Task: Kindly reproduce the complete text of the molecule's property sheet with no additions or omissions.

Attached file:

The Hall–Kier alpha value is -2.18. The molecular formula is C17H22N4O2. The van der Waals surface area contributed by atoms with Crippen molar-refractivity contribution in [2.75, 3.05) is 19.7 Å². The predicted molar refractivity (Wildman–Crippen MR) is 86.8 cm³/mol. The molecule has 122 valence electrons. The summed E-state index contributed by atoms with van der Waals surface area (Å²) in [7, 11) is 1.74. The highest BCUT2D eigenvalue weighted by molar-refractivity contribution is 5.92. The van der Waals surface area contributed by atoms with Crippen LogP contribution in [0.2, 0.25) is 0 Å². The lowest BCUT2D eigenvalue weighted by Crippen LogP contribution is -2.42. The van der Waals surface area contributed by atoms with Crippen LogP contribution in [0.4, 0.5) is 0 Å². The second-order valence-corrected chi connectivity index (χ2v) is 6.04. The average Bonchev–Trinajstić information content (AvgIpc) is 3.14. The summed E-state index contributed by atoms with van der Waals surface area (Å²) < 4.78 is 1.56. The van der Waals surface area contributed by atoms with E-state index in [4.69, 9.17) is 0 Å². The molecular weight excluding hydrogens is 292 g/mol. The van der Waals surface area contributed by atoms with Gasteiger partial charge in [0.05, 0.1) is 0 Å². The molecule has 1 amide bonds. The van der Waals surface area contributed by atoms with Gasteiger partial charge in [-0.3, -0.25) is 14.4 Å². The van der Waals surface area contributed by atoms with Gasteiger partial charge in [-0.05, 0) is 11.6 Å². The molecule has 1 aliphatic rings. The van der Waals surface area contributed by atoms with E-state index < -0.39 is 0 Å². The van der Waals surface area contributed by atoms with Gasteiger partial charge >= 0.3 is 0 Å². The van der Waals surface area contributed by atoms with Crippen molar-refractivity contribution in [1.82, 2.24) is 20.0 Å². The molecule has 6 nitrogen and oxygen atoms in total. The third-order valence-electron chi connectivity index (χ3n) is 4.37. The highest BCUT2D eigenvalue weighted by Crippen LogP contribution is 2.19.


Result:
The Hall–Kier alpha value is -2.18. The molecular formula is C17H22N4O2. The van der Waals surface area contributed by atoms with Crippen molar-refractivity contribution in [2.75, 3.05) is 19.7 Å². The predicted molar refractivity (Wildman–Crippen MR) is 86.8 cm³/mol. The molecule has 122 valence electrons. The summed E-state index contributed by atoms with van der Waals surface area (Å²) in [7, 11) is 1.74. The highest BCUT2D eigenvalue weighted by molar-refractivity contribution is 5.92. The van der Waals surface area contributed by atoms with Crippen LogP contribution in [0.2, 0.25) is 0 Å². The lowest BCUT2D eigenvalue weighted by Crippen LogP contribution is -2.42. The van der Waals surface area contributed by atoms with Crippen LogP contribution in [0.4, 0.5) is 0 Å². The second-order valence-corrected chi connectivity index (χ2v) is 6.04. The average Bonchev–Trinajstić information content (AvgIpc) is 3.14. The summed E-state index contributed by atoms with van der Waals surface area (Å²) < 4.78 is 1.56. The van der Waals surface area contributed by atoms with E-state index in [4.69, 9.17) is 0 Å². The molecular weight excluding hydrogens is 292 g/mol. The van der Waals surface area contributed by atoms with Gasteiger partial charge in [0.05, 0.1) is 0 Å². The molecule has 1 amide bonds. The van der Waals surface area contributed by atoms with Gasteiger partial charge in [-0.3, -0.25) is 14.4 Å². The van der Waals surface area contributed by atoms with Gasteiger partial charge in [-0.05, 0) is 11.6 Å². The molecule has 1 aliphatic rings. The van der Waals surface area contributed by atoms with E-state index < -0.39 is 0 Å². The van der Waals surface area contributed by atoms with Gasteiger partial charge >= 0.3 is 0 Å². The van der Waals surface area contributed by atoms with Crippen molar-refractivity contribution in [1.82, 2.24) is 20.0 Å². The molecule has 6 nitrogen and oxygen atoms in total. The third-order valence-electron chi connectivity index (χ3n) is 4.37. The highest BCUT2D eigenvalue weighted by Crippen LogP contribution is 2.19.